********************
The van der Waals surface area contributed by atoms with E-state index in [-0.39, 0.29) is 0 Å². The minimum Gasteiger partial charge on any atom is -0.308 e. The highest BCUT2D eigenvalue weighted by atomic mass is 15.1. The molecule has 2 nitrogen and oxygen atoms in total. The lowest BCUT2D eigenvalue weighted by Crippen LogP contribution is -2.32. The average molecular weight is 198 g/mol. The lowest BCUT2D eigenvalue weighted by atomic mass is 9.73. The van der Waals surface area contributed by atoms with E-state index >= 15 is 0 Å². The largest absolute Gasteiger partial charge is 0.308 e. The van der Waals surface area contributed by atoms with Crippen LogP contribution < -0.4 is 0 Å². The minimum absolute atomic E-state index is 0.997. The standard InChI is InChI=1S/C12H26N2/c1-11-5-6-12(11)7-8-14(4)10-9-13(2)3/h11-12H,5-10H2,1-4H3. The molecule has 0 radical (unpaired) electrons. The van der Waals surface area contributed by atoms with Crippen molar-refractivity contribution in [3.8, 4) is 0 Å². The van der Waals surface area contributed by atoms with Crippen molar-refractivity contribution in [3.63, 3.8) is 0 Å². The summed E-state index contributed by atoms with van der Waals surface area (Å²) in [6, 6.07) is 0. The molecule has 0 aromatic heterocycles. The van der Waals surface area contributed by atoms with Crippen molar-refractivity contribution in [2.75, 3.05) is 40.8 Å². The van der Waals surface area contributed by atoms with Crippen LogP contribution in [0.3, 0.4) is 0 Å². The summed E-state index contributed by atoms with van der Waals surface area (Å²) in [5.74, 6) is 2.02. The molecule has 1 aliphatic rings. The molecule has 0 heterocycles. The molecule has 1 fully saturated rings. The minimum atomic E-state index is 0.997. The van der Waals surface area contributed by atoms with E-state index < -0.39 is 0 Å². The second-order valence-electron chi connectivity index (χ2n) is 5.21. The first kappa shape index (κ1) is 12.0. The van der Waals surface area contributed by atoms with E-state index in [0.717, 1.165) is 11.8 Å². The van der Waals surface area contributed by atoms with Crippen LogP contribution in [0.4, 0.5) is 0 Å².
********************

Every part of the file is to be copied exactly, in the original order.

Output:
The van der Waals surface area contributed by atoms with E-state index in [-0.39, 0.29) is 0 Å². The minimum Gasteiger partial charge on any atom is -0.308 e. The highest BCUT2D eigenvalue weighted by atomic mass is 15.1. The molecule has 2 nitrogen and oxygen atoms in total. The lowest BCUT2D eigenvalue weighted by Crippen LogP contribution is -2.32. The average molecular weight is 198 g/mol. The lowest BCUT2D eigenvalue weighted by atomic mass is 9.73. The van der Waals surface area contributed by atoms with E-state index >= 15 is 0 Å². The largest absolute Gasteiger partial charge is 0.308 e. The van der Waals surface area contributed by atoms with Crippen LogP contribution < -0.4 is 0 Å². The minimum absolute atomic E-state index is 0.997. The standard InChI is InChI=1S/C12H26N2/c1-11-5-6-12(11)7-8-14(4)10-9-13(2)3/h11-12H,5-10H2,1-4H3. The molecule has 0 radical (unpaired) electrons. The van der Waals surface area contributed by atoms with Crippen molar-refractivity contribution in [3.8, 4) is 0 Å². The van der Waals surface area contributed by atoms with Crippen molar-refractivity contribution in [3.63, 3.8) is 0 Å². The summed E-state index contributed by atoms with van der Waals surface area (Å²) in [6, 6.07) is 0. The molecule has 0 aromatic heterocycles. The van der Waals surface area contributed by atoms with Crippen molar-refractivity contribution in [2.75, 3.05) is 40.8 Å². The van der Waals surface area contributed by atoms with Crippen LogP contribution in [0.3, 0.4) is 0 Å². The summed E-state index contributed by atoms with van der Waals surface area (Å²) in [5.74, 6) is 2.02. The molecule has 1 aliphatic rings. The molecule has 0 heterocycles. The molecule has 1 fully saturated rings. The minimum atomic E-state index is 0.997. The van der Waals surface area contributed by atoms with E-state index < -0.39 is 0 Å². The second-order valence-electron chi connectivity index (χ2n) is 5.21. The first kappa shape index (κ1) is 12.0. The van der Waals surface area contributed by atoms with E-state index in [0.717, 1.165) is 11.8 Å². The van der Waals surface area contributed by atoms with Crippen LogP contribution in [0.4, 0.5) is 0 Å².